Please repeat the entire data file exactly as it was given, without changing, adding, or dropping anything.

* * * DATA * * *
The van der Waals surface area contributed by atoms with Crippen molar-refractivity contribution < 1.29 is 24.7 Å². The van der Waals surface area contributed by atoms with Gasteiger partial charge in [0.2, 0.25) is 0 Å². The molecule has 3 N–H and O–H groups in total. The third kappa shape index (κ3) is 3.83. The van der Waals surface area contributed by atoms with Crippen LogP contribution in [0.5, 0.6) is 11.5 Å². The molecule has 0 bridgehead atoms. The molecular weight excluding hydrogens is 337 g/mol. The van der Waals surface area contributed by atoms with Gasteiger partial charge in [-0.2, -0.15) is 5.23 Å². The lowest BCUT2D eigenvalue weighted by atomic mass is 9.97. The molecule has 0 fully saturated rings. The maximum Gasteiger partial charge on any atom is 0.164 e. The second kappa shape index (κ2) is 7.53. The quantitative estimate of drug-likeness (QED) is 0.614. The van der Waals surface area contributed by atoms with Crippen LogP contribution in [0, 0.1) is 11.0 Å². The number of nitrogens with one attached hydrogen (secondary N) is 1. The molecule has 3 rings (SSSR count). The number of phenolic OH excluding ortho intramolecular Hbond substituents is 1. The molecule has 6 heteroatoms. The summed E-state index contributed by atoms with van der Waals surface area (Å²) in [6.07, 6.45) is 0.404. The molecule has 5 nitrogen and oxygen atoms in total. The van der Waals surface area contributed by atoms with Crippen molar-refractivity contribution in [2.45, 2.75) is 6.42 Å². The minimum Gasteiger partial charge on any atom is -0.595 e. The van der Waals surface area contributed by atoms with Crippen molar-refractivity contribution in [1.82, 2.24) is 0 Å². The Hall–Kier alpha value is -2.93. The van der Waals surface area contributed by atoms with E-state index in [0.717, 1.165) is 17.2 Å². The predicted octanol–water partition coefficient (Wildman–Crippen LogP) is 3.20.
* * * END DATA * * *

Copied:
The van der Waals surface area contributed by atoms with Crippen molar-refractivity contribution < 1.29 is 24.7 Å². The van der Waals surface area contributed by atoms with Gasteiger partial charge in [0.2, 0.25) is 0 Å². The molecule has 3 N–H and O–H groups in total. The third kappa shape index (κ3) is 3.83. The van der Waals surface area contributed by atoms with Crippen LogP contribution in [0.5, 0.6) is 11.5 Å². The molecule has 0 bridgehead atoms. The molecular weight excluding hydrogens is 337 g/mol. The van der Waals surface area contributed by atoms with Gasteiger partial charge in [-0.2, -0.15) is 5.23 Å². The lowest BCUT2D eigenvalue weighted by atomic mass is 9.97. The molecule has 0 fully saturated rings. The maximum Gasteiger partial charge on any atom is 0.164 e. The second kappa shape index (κ2) is 7.53. The quantitative estimate of drug-likeness (QED) is 0.614. The van der Waals surface area contributed by atoms with Crippen LogP contribution in [0, 0.1) is 11.0 Å². The number of nitrogens with one attached hydrogen (secondary N) is 1. The molecule has 3 rings (SSSR count). The number of phenolic OH excluding ortho intramolecular Hbond substituents is 1. The molecule has 6 heteroatoms. The summed E-state index contributed by atoms with van der Waals surface area (Å²) in [6.07, 6.45) is 0.404. The molecule has 5 nitrogen and oxygen atoms in total. The van der Waals surface area contributed by atoms with Crippen molar-refractivity contribution in [2.45, 2.75) is 6.42 Å². The minimum Gasteiger partial charge on any atom is -0.595 e. The van der Waals surface area contributed by atoms with Crippen molar-refractivity contribution in [1.82, 2.24) is 0 Å². The Hall–Kier alpha value is -2.93. The van der Waals surface area contributed by atoms with E-state index in [0.717, 1.165) is 17.2 Å². The predicted octanol–water partition coefficient (Wildman–Crippen LogP) is 3.20.